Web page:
Blog for Zip line Attraction in the Smoky Mountains

Located in Pigeon Forge, TN and near Gatlinburg and Sevierville.


More Music Theaters From Yesteryear

By Ross Bodhi Ogle
Posted on April 21, 2020

Several weeks ago, we went back in the ol' Smoky Mountains time machine and took a look at some of the music theaters, shows and performers that were, once upon a time, a part of the local entertainment landscape in Pigeon Forge and Sevierville. Among the venues we reminisced about were Music Mansion Theatre, Louise Mandrell Theatre, Hillbilly Hoedown, Lee Greenwood Theater and Memories Theatre to mention just a few.

This week, we're going to take another look back at some of the music venues of Pigeon Forge, Sevierville and Gatlinburg. Most of these weren't as high profile as some of the ones we mentioned earlier, but if you've been a regular visitor to the Smokies for a while, some of these names and places might sound familiar.

Eddie's Heart & Soul Café

Who remembers this venue, located on Showplace Blvd. near Country Tonite Theatre? It was opened in 1995 by multitalented singer/musician Eddie Miles, who performed there on almost a daily basis through the mid- to late '90s. In addition to being a live-music venue, the 230-seat Heart & Soul Café had 20 TV monitors that played music videos, and it was also a place you could get a good meal. Eddie and his guest artists played a wide range of music during the café's run. The venue, which was built specifically for this business, was designed inside and out to resemble a mountain chalet.

T.G. Sheppard's Theater in the Smokies

Country-music artist T.G. Sheppard took a hiatus from recording and touring in 1995 and opened his own music theater in the Smokies. He performed there on a regular basis but sold the theater in 1997.

Smoky Mountain Jubilee

This small theater was located on the Parkway in Pigeon Forge, near Memories Theatre and Hillbilly Hoedown. Gospel music was the centerpiece of the show, although you would hear some country and bluegrass music too and get an occasional visit from the resident hayseed comedian, Highpockets, who would tickle audiences' funny bones.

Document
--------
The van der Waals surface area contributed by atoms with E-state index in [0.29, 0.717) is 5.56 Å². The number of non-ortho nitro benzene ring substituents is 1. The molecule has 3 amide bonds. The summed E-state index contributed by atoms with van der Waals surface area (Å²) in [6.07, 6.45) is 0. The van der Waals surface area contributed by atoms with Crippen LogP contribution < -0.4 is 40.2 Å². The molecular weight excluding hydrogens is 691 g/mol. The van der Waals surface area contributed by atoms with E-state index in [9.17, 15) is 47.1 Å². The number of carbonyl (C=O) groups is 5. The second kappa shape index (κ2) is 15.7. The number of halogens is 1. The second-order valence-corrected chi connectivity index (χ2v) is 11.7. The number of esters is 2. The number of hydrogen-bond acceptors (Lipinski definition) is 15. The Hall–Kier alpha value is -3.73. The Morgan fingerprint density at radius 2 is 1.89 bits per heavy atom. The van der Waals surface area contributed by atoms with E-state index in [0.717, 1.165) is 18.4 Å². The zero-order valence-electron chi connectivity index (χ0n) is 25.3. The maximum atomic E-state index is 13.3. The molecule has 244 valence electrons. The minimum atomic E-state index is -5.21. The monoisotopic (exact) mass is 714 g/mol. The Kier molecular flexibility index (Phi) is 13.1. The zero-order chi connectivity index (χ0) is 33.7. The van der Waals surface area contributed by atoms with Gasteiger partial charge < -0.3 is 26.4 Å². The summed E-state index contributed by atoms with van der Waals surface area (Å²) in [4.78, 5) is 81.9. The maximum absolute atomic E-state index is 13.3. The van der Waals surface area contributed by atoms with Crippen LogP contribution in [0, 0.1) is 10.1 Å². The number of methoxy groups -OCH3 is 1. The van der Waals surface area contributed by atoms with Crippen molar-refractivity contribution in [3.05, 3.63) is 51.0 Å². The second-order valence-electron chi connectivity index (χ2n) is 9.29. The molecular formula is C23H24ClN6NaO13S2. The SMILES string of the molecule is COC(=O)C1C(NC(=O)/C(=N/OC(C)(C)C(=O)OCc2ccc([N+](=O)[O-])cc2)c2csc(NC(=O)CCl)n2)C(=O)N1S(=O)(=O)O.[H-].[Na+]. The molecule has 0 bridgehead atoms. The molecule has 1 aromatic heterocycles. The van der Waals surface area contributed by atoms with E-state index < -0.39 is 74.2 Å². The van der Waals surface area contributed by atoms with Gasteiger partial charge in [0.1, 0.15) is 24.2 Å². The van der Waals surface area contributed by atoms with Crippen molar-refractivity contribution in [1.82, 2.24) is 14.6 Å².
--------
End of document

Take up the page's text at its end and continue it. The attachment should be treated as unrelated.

Glasgow Comedy Theater

If you remember this Pigeon Forge house of laughs, you get bonus points, because it was only around for a few years in the late '90s and early 2000s. It was owned by Texas businessman Phil Glasgow, who designed and built the theater on the Parkway in Pigeon Forge. Interestingly, it's the site where the Hatfield & McCoy Dinner Feud attraction stands today. Back then, Glasgow would bring in nationally touring professional comedians to entertain audiences with clean, family-friendly material. After the Glasgow theater closed, Fee Hedrick Entertainment took over the building and ran their Black Bear Jamboree Show for a number of years before converting it to the Hatfield & McCoy show.

Music Mountain Theater

This music venue is on Music Mountain Drive in Pigeon Forge, a block or so off the Parkway. Today, it's home to Creative Theater, a local community theater group, but in the '90s, it hosted music shows, most notably one starring country artists Jim Ed Brown and Helen Cornelius. And an interesting side note: This was also the first venue where magician Terry Evanswood (whose show is now at WonderWorks) first began entertaining Smoky Mountain audiences.

Classic Country Theater

This music theater started out at the old movie theater in Gatlinburg in the early 2000s and eventually moved to Pigeon Forge, where it ran successfully for several years. The show's emphasis was on the early classics of country music, featuring songs by artists like Hank Williams, Conway Twitty, Porter Wagoner and the like.

Southern Nights

Operated by the locally based Smith family – Charlie, Jim and Charlie Bob – Southern Nights was one of the few Sevierville music theaters to have any success. The Smiths carried most of the weight during each show, performing a wide range of musical styles, and they wove a lot of comedy and audience participation into the show as well. The theater's theme and aesthetics were steeped in Southern culture, and it was popular with audiences from the late '90s well into the 2000s.

Meanwhile, up here in zipline land, we at Smoky Mountain Ziplines aren't just looking back. We're looking FORWARD to when we can open our Sevierville zip line attraction again. Until then, keep up with us on Facebook, and you'll be among the first to know about it!


This content posted by Smoky Mountain Ziplines. Visit our home page, for more information on zipline adventures in the Smoky Mountains.

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